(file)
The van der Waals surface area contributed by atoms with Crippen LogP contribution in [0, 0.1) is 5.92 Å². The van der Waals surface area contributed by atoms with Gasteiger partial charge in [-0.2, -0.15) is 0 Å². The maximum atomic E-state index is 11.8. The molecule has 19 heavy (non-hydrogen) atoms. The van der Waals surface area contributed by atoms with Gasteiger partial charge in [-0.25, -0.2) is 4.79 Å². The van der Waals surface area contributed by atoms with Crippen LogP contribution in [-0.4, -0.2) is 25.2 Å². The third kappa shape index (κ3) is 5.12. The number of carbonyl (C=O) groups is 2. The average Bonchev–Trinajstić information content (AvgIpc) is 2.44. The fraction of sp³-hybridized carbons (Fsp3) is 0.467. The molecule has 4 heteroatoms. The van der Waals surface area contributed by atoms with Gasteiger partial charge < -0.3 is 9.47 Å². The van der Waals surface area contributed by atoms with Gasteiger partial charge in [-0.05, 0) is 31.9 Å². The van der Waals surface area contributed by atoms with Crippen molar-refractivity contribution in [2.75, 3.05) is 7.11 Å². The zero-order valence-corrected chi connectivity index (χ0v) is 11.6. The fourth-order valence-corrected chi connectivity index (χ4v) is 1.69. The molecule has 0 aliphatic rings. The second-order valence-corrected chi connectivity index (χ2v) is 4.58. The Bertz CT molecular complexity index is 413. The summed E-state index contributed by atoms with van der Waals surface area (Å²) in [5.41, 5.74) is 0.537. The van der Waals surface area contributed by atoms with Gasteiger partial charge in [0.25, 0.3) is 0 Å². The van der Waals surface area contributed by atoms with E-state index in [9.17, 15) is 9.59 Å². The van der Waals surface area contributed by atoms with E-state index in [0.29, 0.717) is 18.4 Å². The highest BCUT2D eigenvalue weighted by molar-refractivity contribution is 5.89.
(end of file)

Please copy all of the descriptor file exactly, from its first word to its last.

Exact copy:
The van der Waals surface area contributed by atoms with Crippen LogP contribution in [0, 0.1) is 5.92 Å². The van der Waals surface area contributed by atoms with Gasteiger partial charge in [-0.2, -0.15) is 0 Å². The maximum atomic E-state index is 11.8. The molecule has 19 heavy (non-hydrogen) atoms. The van der Waals surface area contributed by atoms with Gasteiger partial charge in [-0.25, -0.2) is 4.79 Å². The van der Waals surface area contributed by atoms with Crippen LogP contribution in [-0.4, -0.2) is 25.2 Å². The third kappa shape index (κ3) is 5.12. The number of carbonyl (C=O) groups is 2. The average Bonchev–Trinajstić information content (AvgIpc) is 2.44. The fraction of sp³-hybridized carbons (Fsp3) is 0.467. The molecule has 4 heteroatoms. The van der Waals surface area contributed by atoms with Gasteiger partial charge < -0.3 is 9.47 Å². The van der Waals surface area contributed by atoms with Gasteiger partial charge in [-0.05, 0) is 31.9 Å². The van der Waals surface area contributed by atoms with Crippen molar-refractivity contribution in [2.75, 3.05) is 7.11 Å². The zero-order valence-corrected chi connectivity index (χ0v) is 11.6. The fourth-order valence-corrected chi connectivity index (χ4v) is 1.69. The molecule has 0 aliphatic rings. The second-order valence-corrected chi connectivity index (χ2v) is 4.58. The Bertz CT molecular complexity index is 413. The summed E-state index contributed by atoms with van der Waals surface area (Å²) in [5.41, 5.74) is 0.537. The van der Waals surface area contributed by atoms with Gasteiger partial charge in [0.25, 0.3) is 0 Å². The van der Waals surface area contributed by atoms with E-state index in [9.17, 15) is 9.59 Å². The van der Waals surface area contributed by atoms with E-state index in [0.29, 0.717) is 18.4 Å². The highest BCUT2D eigenvalue weighted by molar-refractivity contribution is 5.89.